Front compartment.

Front compartment.

I use an AC electric motor that weighs 115 pounds. It is coupled to the clutch and transmission with a custom made adapter. Such adapters are available for a wide range of cars.  I decided to use a three synchro four speed gearbox; primarily because they weigh a bit less, and I have learned how to rebuild them. The gas tank, radiator, and exhaust system are now gone; however a small radiator with fans and water pump was added to cool the electronic control unit that regulates the motor. A large battery box for 18 cells resides where the gas tank used to be, and the original behind the seat battery boxes each house 3 more cells. The remaining 12 cells ended up in two boxes in the engine bay. This arrangement of parts gives the car a nearly 50-50 front-rear weight distribution.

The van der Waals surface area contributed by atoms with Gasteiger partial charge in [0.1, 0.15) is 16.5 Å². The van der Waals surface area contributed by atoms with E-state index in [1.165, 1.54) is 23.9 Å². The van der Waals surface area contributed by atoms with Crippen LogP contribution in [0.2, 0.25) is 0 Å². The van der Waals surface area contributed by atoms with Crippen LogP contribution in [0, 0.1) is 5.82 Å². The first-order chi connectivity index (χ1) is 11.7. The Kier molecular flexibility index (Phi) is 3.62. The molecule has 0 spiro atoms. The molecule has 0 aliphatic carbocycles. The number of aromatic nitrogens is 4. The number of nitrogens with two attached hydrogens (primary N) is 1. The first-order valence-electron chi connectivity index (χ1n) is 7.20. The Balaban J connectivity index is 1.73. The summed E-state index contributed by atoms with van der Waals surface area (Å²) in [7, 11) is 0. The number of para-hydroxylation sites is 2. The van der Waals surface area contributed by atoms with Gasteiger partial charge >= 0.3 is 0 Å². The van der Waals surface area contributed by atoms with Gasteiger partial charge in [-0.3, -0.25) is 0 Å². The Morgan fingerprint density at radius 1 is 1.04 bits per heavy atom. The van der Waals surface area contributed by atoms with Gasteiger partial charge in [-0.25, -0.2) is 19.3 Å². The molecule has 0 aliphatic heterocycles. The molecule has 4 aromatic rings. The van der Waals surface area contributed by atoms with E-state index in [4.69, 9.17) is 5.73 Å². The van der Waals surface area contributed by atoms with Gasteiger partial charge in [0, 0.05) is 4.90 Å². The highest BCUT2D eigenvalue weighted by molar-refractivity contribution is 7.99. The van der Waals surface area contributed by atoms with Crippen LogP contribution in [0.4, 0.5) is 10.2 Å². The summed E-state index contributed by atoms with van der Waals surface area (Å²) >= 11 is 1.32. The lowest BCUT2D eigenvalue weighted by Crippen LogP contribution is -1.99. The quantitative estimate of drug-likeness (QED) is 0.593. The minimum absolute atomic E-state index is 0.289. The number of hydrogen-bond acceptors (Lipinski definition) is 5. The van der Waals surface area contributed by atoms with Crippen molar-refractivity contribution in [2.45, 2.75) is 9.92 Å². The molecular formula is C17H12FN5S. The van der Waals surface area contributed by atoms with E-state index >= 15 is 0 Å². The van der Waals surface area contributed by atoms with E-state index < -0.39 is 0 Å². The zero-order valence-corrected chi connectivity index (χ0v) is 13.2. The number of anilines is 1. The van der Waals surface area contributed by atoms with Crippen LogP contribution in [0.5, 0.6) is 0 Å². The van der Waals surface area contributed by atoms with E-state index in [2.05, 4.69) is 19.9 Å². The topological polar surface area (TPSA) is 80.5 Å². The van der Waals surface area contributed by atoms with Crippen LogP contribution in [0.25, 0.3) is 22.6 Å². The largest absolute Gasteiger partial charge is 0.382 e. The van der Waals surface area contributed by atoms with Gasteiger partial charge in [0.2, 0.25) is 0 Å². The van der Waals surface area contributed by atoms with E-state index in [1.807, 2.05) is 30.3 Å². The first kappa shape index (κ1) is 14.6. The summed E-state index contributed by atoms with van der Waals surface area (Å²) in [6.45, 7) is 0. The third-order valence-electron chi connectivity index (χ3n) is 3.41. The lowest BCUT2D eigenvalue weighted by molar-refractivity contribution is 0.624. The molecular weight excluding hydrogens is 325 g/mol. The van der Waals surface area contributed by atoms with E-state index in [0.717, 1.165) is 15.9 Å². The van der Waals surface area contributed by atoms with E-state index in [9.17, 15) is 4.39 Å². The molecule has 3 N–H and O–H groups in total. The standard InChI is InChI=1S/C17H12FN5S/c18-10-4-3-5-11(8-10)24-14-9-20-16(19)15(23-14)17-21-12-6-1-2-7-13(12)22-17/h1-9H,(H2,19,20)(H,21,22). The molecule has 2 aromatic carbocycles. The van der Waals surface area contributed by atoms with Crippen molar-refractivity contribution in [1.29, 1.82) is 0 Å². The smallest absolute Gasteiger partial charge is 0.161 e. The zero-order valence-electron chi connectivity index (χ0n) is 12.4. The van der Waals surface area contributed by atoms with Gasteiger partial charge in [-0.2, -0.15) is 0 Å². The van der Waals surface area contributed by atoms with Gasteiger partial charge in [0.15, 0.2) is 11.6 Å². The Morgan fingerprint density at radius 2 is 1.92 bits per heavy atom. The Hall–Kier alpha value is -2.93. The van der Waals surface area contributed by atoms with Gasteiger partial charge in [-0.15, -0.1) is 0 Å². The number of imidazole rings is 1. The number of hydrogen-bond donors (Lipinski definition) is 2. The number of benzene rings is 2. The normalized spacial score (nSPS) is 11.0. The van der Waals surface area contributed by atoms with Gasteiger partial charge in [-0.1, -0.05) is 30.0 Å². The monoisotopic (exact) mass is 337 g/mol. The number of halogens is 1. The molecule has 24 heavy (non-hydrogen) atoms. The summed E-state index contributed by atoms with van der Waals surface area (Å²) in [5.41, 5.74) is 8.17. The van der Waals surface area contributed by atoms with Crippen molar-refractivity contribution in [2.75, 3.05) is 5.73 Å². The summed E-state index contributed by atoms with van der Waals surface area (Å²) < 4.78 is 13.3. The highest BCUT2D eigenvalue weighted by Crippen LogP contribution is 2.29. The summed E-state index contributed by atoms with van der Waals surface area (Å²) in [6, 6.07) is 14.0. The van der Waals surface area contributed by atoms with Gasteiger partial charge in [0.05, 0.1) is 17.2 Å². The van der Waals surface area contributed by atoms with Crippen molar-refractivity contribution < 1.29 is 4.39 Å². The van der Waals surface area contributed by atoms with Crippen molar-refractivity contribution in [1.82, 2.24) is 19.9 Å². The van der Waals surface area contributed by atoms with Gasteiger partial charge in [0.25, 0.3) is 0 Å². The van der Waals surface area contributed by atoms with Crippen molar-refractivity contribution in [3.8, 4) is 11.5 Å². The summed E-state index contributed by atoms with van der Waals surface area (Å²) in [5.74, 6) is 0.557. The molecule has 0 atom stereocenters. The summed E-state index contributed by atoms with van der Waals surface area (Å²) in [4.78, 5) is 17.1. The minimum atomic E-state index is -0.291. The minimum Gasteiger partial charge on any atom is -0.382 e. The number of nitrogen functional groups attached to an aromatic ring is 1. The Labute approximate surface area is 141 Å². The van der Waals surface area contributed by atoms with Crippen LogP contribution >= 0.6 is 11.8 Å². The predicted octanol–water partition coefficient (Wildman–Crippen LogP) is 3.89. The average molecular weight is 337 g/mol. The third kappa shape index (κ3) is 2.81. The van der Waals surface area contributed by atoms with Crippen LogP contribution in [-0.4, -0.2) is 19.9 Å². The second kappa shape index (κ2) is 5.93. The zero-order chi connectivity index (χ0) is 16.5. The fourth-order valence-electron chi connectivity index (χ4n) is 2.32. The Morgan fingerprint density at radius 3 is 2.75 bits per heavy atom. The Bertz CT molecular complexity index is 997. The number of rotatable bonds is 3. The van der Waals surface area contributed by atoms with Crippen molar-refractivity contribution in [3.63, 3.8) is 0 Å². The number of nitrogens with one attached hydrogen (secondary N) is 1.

I have given up the heavy duty engine hoist that popped the engines and trannys out of the MGs for the past three decades. The hoist and its parts are getting too heavy for me to manipulate. I picked up a light duty hoist that rolls around very nicely, and is perfect for positioning the motor/tranny combination and the front battery boxes in the engine bay. The rear batteries are installed one at a time since the fully assembled box is too large and heavy to maneuver in and out of the car.

Rear battery box.

Rear battery box.